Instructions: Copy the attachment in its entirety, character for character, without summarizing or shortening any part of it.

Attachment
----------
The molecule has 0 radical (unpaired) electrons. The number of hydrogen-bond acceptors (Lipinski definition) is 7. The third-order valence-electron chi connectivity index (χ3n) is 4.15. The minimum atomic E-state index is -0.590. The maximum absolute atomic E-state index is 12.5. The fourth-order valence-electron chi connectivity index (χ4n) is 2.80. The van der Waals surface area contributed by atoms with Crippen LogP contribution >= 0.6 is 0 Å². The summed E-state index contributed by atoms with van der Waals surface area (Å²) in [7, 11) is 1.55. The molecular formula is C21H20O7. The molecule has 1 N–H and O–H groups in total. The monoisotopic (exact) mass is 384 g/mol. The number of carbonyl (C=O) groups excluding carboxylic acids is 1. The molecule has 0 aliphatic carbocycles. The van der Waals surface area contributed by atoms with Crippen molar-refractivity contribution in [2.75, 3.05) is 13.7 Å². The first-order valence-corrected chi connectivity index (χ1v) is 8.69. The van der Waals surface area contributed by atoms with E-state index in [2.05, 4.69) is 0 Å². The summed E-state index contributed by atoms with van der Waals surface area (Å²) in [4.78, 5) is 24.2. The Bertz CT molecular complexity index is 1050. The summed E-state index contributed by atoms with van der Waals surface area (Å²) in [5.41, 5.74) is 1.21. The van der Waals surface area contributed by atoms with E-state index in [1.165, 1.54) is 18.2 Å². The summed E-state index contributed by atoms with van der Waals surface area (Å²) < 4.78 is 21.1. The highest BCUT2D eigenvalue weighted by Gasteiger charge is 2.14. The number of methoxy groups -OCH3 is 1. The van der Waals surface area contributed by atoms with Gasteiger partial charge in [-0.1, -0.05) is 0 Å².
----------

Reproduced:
The molecule has 0 radical (unpaired) electrons. The number of hydrogen-bond acceptors (Lipinski definition) is 7. The third-order valence-electron chi connectivity index (χ3n) is 4.15. The minimum atomic E-state index is -0.590. The maximum absolute atomic E-state index is 12.5. The fourth-order valence-electron chi connectivity index (χ4n) is 2.80. The van der Waals surface area contributed by atoms with Crippen LogP contribution >= 0.6 is 0 Å². The summed E-state index contributed by atoms with van der Waals surface area (Å²) in [7, 11) is 1.55. The molecular formula is C21H20O7. The molecule has 1 N–H and O–H groups in total. The monoisotopic (exact) mass is 384 g/mol. The number of carbonyl (C=O) groups excluding carboxylic acids is 1. The molecule has 0 aliphatic carbocycles. The van der Waals surface area contributed by atoms with Crippen molar-refractivity contribution in [2.75, 3.05) is 13.7 Å². The first-order valence-corrected chi connectivity index (χ1v) is 8.69. The van der Waals surface area contributed by atoms with E-state index in [2.05, 4.69) is 0 Å². The summed E-state index contributed by atoms with van der Waals surface area (Å²) in [4.78, 5) is 24.2. The Bertz CT molecular complexity index is 1050. The summed E-state index contributed by atoms with van der Waals surface area (Å²) in [5.41, 5.74) is 1.21. The van der Waals surface area contributed by atoms with E-state index in [1.165, 1.54) is 18.2 Å². The summed E-state index contributed by atoms with van der Waals surface area (Å²) < 4.78 is 21.1. The highest BCUT2D eigenvalue weighted by Gasteiger charge is 2.14. The number of methoxy groups -OCH3 is 1. The van der Waals surface area contributed by atoms with Gasteiger partial charge in [-0.1, -0.05) is 0 Å².